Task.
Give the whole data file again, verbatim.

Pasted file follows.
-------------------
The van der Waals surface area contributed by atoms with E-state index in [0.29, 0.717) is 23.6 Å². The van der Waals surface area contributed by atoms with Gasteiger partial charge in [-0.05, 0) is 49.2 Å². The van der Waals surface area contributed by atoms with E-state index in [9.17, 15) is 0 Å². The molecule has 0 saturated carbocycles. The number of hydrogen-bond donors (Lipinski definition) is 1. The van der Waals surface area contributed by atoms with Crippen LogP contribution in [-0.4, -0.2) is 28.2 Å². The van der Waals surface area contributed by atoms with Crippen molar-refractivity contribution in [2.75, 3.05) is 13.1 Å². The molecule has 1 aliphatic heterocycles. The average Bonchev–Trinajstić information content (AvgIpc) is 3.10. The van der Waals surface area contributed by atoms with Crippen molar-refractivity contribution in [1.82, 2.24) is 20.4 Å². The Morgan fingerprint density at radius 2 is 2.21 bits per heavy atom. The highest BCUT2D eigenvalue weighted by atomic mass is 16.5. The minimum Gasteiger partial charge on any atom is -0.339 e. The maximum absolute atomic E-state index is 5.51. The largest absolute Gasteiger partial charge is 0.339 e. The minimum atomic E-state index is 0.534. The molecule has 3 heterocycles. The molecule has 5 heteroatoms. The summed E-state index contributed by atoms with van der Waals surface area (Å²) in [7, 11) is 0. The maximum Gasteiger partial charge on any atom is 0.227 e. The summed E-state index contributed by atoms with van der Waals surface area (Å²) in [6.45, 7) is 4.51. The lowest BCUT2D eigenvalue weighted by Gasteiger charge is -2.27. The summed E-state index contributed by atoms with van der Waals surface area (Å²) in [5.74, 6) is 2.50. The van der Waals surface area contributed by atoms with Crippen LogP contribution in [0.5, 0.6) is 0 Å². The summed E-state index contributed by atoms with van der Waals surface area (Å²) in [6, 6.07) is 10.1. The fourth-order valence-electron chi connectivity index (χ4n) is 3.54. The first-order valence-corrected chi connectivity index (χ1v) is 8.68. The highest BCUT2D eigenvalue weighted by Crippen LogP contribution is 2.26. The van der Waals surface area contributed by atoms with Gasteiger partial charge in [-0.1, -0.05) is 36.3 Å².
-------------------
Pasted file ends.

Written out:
The van der Waals surface area contributed by atoms with E-state index in [0.29, 0.717) is 23.6 Å². The van der Waals surface area contributed by atoms with Gasteiger partial charge in [-0.05, 0) is 49.2 Å². The van der Waals surface area contributed by atoms with E-state index in [9.17, 15) is 0 Å². The molecule has 0 saturated carbocycles. The number of hydrogen-bond donors (Lipinski definition) is 1. The van der Waals surface area contributed by atoms with Crippen LogP contribution in [-0.4, -0.2) is 28.2 Å². The van der Waals surface area contributed by atoms with Crippen molar-refractivity contribution in [2.75, 3.05) is 13.1 Å². The molecule has 1 aliphatic heterocycles. The average Bonchev–Trinajstić information content (AvgIpc) is 3.10. The van der Waals surface area contributed by atoms with Crippen molar-refractivity contribution in [1.82, 2.24) is 20.4 Å². The Morgan fingerprint density at radius 2 is 2.21 bits per heavy atom. The highest BCUT2D eigenvalue weighted by atomic mass is 16.5. The minimum Gasteiger partial charge on any atom is -0.339 e. The maximum absolute atomic E-state index is 5.51. The largest absolute Gasteiger partial charge is 0.339 e. The minimum atomic E-state index is 0.534. The molecule has 3 heterocycles. The molecule has 5 heteroatoms. The summed E-state index contributed by atoms with van der Waals surface area (Å²) in [7, 11) is 0. The maximum Gasteiger partial charge on any atom is 0.227 e. The summed E-state index contributed by atoms with van der Waals surface area (Å²) in [6.45, 7) is 4.51. The lowest BCUT2D eigenvalue weighted by Gasteiger charge is -2.27. The summed E-state index contributed by atoms with van der Waals surface area (Å²) in [5.74, 6) is 2.50. The van der Waals surface area contributed by atoms with Crippen LogP contribution in [0.5, 0.6) is 0 Å². The summed E-state index contributed by atoms with van der Waals surface area (Å²) in [6, 6.07) is 10.1. The fourth-order valence-electron chi connectivity index (χ4n) is 3.54. The first-order valence-corrected chi connectivity index (χ1v) is 8.68. The highest BCUT2D eigenvalue weighted by Crippen LogP contribution is 2.26. The van der Waals surface area contributed by atoms with Gasteiger partial charge in [-0.1, -0.05) is 36.3 Å².